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Worldwide iOS App Store App Removals Increased 238% in October

The early results of Apple's move to purge broken and unsupported apps from the App Store are in.

2016 App Store Purge Hero Image

When Apple announced what many considered a long-overdue culling of broken and unsupported apps from the App Store two months ago, the September 7 deadline to shape up or face removal came and went without any apparent action on the platform holder's part. While it may have taken a few more weeks to be felt, Sensor Tower research has revealed that app removals from the store increased approximately 238 percent in October over the monthly average for 2016 through last month. Read on for more on how this compared to previous months, and to learn which categories were most affected by what may be just the first round of removals.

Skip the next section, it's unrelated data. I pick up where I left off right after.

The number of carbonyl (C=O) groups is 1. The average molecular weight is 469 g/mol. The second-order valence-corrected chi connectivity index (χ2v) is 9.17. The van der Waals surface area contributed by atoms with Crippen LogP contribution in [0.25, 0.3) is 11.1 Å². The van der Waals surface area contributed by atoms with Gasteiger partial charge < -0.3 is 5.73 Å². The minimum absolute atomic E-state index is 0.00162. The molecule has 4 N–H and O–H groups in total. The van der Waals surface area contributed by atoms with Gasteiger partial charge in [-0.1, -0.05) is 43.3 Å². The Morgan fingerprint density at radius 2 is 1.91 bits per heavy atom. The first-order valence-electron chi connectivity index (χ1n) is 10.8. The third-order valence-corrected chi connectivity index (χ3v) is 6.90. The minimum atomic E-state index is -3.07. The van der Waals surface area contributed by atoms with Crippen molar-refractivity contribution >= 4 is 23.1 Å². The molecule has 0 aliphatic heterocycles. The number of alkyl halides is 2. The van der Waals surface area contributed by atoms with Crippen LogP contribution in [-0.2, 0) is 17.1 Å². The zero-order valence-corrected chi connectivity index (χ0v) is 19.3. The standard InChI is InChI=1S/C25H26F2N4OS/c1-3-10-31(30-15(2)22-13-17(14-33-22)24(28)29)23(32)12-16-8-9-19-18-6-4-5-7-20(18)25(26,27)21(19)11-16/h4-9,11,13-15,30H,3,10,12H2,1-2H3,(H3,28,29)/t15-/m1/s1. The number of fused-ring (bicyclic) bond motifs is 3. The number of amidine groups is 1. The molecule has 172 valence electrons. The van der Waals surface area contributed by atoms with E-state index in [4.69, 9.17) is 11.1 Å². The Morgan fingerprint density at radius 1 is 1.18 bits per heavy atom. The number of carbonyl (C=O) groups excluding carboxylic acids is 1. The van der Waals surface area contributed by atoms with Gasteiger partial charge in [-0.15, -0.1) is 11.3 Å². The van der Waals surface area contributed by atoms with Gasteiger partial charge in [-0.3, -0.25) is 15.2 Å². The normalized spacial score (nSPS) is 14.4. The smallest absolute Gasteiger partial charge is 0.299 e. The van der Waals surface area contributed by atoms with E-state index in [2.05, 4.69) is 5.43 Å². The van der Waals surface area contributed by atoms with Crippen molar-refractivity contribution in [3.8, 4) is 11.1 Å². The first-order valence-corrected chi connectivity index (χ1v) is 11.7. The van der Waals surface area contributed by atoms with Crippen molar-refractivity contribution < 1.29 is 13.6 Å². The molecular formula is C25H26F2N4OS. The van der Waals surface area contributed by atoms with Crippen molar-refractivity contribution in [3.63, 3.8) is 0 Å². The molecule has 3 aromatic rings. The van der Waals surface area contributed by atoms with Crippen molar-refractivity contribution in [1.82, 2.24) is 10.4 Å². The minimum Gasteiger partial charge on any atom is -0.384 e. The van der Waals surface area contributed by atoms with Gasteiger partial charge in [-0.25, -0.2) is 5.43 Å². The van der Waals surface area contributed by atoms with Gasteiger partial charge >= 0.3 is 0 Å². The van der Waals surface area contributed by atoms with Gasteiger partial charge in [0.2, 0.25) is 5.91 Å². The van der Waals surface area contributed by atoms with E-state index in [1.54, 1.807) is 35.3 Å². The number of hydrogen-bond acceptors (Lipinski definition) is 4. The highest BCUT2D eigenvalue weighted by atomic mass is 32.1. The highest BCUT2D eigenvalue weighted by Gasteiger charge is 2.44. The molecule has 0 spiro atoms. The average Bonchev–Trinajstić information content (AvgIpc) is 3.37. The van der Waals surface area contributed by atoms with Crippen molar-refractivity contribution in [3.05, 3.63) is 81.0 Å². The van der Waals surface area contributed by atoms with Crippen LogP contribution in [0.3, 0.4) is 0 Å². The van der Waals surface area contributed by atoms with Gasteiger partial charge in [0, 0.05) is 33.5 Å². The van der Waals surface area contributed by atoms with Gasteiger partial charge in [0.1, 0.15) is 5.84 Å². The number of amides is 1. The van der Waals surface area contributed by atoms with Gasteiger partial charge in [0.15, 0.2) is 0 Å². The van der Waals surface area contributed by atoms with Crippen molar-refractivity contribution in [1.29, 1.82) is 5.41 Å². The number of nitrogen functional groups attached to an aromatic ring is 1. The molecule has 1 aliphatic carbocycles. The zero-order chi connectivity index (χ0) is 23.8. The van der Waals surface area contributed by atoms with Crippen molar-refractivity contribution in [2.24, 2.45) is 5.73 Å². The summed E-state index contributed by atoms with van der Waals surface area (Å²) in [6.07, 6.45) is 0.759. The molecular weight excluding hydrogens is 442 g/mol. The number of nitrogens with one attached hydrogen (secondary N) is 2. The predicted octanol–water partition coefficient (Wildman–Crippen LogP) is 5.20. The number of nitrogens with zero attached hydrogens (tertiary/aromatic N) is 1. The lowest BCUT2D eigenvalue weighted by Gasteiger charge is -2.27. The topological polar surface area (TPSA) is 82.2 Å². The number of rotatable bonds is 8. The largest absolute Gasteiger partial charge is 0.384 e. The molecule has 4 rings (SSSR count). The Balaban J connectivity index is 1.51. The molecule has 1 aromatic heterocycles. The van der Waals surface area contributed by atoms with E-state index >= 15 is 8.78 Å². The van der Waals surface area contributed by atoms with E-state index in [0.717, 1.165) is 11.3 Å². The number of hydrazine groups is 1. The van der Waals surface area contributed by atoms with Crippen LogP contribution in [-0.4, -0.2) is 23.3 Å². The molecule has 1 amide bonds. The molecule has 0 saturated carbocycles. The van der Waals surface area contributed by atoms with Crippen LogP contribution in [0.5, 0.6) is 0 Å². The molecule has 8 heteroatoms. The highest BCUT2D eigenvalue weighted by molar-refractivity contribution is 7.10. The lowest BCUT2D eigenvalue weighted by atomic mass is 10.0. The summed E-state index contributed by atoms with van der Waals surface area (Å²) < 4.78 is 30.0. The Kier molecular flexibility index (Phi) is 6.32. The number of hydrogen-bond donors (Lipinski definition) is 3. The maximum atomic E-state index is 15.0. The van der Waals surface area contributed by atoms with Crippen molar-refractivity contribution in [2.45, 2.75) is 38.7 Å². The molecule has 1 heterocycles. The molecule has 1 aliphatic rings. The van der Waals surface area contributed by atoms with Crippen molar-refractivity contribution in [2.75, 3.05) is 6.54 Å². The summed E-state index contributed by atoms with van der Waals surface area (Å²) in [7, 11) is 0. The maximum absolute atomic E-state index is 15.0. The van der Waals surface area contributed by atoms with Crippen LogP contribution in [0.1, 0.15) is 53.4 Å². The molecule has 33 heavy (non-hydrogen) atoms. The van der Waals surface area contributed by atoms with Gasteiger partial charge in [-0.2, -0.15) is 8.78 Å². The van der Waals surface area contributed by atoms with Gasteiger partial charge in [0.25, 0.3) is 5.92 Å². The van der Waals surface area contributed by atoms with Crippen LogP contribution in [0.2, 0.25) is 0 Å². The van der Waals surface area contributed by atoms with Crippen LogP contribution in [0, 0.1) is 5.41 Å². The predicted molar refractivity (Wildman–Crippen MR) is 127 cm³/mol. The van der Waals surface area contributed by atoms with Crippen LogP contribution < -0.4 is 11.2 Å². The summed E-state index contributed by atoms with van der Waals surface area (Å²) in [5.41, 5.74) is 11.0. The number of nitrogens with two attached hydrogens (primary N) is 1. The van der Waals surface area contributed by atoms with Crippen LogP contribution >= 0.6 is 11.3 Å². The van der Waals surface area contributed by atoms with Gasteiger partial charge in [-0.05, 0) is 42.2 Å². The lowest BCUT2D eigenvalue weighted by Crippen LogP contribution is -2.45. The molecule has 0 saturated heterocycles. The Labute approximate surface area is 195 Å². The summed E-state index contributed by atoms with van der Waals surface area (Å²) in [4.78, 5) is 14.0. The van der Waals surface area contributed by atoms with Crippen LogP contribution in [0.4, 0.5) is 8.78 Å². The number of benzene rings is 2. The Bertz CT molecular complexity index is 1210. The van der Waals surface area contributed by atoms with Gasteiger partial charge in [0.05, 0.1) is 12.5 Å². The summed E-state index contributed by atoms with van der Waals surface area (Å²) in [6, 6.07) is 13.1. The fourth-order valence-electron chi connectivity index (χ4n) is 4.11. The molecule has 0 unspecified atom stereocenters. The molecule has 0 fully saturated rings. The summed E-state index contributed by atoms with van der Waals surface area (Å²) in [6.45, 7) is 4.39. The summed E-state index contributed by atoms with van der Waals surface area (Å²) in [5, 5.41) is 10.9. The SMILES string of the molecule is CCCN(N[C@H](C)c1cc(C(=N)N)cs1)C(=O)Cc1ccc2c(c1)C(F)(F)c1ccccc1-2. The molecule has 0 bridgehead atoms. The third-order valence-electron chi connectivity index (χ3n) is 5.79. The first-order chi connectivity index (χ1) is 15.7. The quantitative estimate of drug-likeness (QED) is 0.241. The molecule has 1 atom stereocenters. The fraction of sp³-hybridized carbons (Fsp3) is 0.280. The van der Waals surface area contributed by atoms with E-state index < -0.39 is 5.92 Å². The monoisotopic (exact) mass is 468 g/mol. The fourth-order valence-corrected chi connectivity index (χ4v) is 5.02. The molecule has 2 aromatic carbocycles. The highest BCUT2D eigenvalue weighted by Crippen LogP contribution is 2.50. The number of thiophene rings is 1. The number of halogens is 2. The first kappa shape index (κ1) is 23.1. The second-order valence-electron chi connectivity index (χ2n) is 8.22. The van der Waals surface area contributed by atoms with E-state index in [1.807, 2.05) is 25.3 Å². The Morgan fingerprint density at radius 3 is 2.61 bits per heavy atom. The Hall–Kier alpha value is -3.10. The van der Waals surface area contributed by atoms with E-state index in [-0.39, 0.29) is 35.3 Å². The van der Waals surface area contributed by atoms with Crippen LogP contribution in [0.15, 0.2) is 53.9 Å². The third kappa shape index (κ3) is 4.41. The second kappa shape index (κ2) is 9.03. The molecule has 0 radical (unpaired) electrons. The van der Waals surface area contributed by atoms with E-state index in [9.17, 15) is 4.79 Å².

Games Led Removed Apps Considerably

As illustrated by the chart below, there were approximately 47,300 apps removed from the App Store last month. This was 3.4 times the monthly average of 14,000 for January through September. All of these figures include apps removed by Apple and their publishers, but the dramatic increase in removals just weeks after the deadline passed can only be the result of Cupertino's custodians dropping the axe on what they determined to be faulty abandonware.

Chart of Apps Removed From The App Store By Month From January To October 2016

Breaking down our 47,300 figure by category, we found that the App Store's largest group of apps, Games, was unsurprisingly the most affected at approximately 28 percent of apps removed last month. Entertainment and Books were nearly tied for a distant second at 8.99 and 8.96 percent, respectively. Rounding out the top five most-affected categories were Education at 7 percent and Lifestyle at 6 percent.

We don't suspect this is the end of Apple's fall cleaning, something that comes after years of complaints from users regarding broken and sometimes deceptive apps. In fact, as the App Store continues its growth to more than five million apps by 2020, we may very well see this become a yearly—if not ongoing—part of app publishing within the iOS ecosystem.

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Randy Nelson

Written by: Randy Nelson, Head of Mobile Insights

Date: November 2016